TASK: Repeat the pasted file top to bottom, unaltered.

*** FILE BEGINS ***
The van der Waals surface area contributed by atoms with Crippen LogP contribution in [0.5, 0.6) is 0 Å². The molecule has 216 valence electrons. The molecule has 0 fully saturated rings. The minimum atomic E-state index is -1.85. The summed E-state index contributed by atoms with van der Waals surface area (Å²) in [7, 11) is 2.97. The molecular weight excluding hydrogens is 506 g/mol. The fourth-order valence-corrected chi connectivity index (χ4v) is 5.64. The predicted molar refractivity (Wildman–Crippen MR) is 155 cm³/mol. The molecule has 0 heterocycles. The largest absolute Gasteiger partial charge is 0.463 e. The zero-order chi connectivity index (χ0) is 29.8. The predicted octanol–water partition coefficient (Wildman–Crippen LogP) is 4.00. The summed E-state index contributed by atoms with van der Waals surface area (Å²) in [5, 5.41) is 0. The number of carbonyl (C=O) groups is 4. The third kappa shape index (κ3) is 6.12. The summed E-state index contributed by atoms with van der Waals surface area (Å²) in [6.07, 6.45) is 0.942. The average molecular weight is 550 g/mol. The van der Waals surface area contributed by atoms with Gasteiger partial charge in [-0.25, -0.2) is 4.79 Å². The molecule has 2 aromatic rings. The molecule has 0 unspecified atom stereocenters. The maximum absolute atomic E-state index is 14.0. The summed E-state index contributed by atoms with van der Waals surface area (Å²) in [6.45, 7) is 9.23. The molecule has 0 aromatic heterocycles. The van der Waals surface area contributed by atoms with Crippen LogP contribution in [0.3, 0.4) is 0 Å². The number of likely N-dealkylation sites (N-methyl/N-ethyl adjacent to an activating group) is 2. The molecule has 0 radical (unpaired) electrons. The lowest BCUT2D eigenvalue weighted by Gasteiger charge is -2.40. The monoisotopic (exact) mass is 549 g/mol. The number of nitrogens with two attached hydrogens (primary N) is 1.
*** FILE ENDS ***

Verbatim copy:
The van der Waals surface area contributed by atoms with Crippen LogP contribution in [0.5, 0.6) is 0 Å². The molecule has 216 valence electrons. The molecule has 0 fully saturated rings. The minimum atomic E-state index is -1.85. The summed E-state index contributed by atoms with van der Waals surface area (Å²) in [7, 11) is 2.97. The molecular weight excluding hydrogens is 506 g/mol. The fourth-order valence-corrected chi connectivity index (χ4v) is 5.64. The predicted molar refractivity (Wildman–Crippen MR) is 155 cm³/mol. The molecule has 0 heterocycles. The largest absolute Gasteiger partial charge is 0.463 e. The zero-order chi connectivity index (χ0) is 29.8. The predicted octanol–water partition coefficient (Wildman–Crippen LogP) is 4.00. The summed E-state index contributed by atoms with van der Waals surface area (Å²) in [5, 5.41) is 0. The number of carbonyl (C=O) groups is 4. The third kappa shape index (κ3) is 6.12. The summed E-state index contributed by atoms with van der Waals surface area (Å²) in [6.07, 6.45) is 0.942. The average molecular weight is 550 g/mol. The van der Waals surface area contributed by atoms with Gasteiger partial charge in [-0.25, -0.2) is 4.79 Å². The molecule has 2 aromatic rings. The molecule has 0 unspecified atom stereocenters. The maximum absolute atomic E-state index is 14.0. The summed E-state index contributed by atoms with van der Waals surface area (Å²) in [6.45, 7) is 9.23. The molecule has 0 aromatic heterocycles. The van der Waals surface area contributed by atoms with Crippen LogP contribution in [0.3, 0.4) is 0 Å². The number of likely N-dealkylation sites (N-methyl/N-ethyl adjacent to an activating group) is 2. The molecule has 0 radical (unpaired) electrons. The lowest BCUT2D eigenvalue weighted by Gasteiger charge is -2.40. The monoisotopic (exact) mass is 549 g/mol. The number of nitrogens with two attached hydrogens (primary N) is 1.